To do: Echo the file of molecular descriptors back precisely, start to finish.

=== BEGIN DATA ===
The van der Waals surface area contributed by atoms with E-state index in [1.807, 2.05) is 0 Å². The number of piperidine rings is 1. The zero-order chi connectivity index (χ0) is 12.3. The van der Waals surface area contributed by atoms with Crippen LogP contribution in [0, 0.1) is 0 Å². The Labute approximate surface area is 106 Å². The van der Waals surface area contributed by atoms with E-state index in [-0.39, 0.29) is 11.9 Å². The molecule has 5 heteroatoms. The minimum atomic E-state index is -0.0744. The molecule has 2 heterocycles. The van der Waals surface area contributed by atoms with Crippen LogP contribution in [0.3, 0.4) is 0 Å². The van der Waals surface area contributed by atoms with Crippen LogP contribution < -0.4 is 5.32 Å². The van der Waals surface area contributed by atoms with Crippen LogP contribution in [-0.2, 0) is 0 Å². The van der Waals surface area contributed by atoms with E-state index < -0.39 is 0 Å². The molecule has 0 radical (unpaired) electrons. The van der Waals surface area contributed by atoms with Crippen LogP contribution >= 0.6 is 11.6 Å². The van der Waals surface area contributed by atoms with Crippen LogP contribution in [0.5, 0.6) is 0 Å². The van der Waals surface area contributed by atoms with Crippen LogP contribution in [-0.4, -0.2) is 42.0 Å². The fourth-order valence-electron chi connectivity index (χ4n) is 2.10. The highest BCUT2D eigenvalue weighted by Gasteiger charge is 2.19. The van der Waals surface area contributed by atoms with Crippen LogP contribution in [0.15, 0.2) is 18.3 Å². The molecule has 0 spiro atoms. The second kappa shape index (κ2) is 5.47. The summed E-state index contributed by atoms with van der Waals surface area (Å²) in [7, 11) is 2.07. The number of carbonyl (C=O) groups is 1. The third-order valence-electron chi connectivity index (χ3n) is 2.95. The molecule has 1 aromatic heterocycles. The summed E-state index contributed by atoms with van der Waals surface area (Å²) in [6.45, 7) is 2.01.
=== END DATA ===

The van der Waals surface area contributed by atoms with E-state index in [1.807, 2.05) is 0 Å². The number of piperidine rings is 1. The zero-order chi connectivity index (χ0) is 12.3. The van der Waals surface area contributed by atoms with Crippen LogP contribution in [0, 0.1) is 0 Å². The Labute approximate surface area is 106 Å². The van der Waals surface area contributed by atoms with E-state index in [-0.39, 0.29) is 11.9 Å². The molecule has 5 heteroatoms. The minimum atomic E-state index is -0.0744. The molecule has 2 heterocycles. The van der Waals surface area contributed by atoms with Crippen LogP contribution in [0.3, 0.4) is 0 Å². The van der Waals surface area contributed by atoms with Crippen LogP contribution < -0.4 is 5.32 Å². The van der Waals surface area contributed by atoms with Crippen LogP contribution in [-0.2, 0) is 0 Å². The van der Waals surface area contributed by atoms with E-state index < -0.39 is 0 Å². The molecule has 0 radical (unpaired) electrons. The van der Waals surface area contributed by atoms with Crippen LogP contribution >= 0.6 is 11.6 Å². The van der Waals surface area contributed by atoms with Crippen LogP contribution in [0.5, 0.6) is 0 Å². The van der Waals surface area contributed by atoms with Crippen LogP contribution in [-0.4, -0.2) is 42.0 Å². The fourth-order valence-electron chi connectivity index (χ4n) is 2.10. The highest BCUT2D eigenvalue weighted by Gasteiger charge is 2.19. The van der Waals surface area contributed by atoms with Crippen LogP contribution in [0.15, 0.2) is 18.3 Å². The molecule has 0 spiro atoms. The second kappa shape index (κ2) is 5.47. The summed E-state index contributed by atoms with van der Waals surface area (Å²) in [7, 11) is 2.07. The number of carbonyl (C=O) groups is 1. The third-order valence-electron chi connectivity index (χ3n) is 2.95. The molecule has 1 aromatic heterocycles. The summed E-state index contributed by atoms with van der Waals surface area (Å²) in [6.45, 7) is 2.01.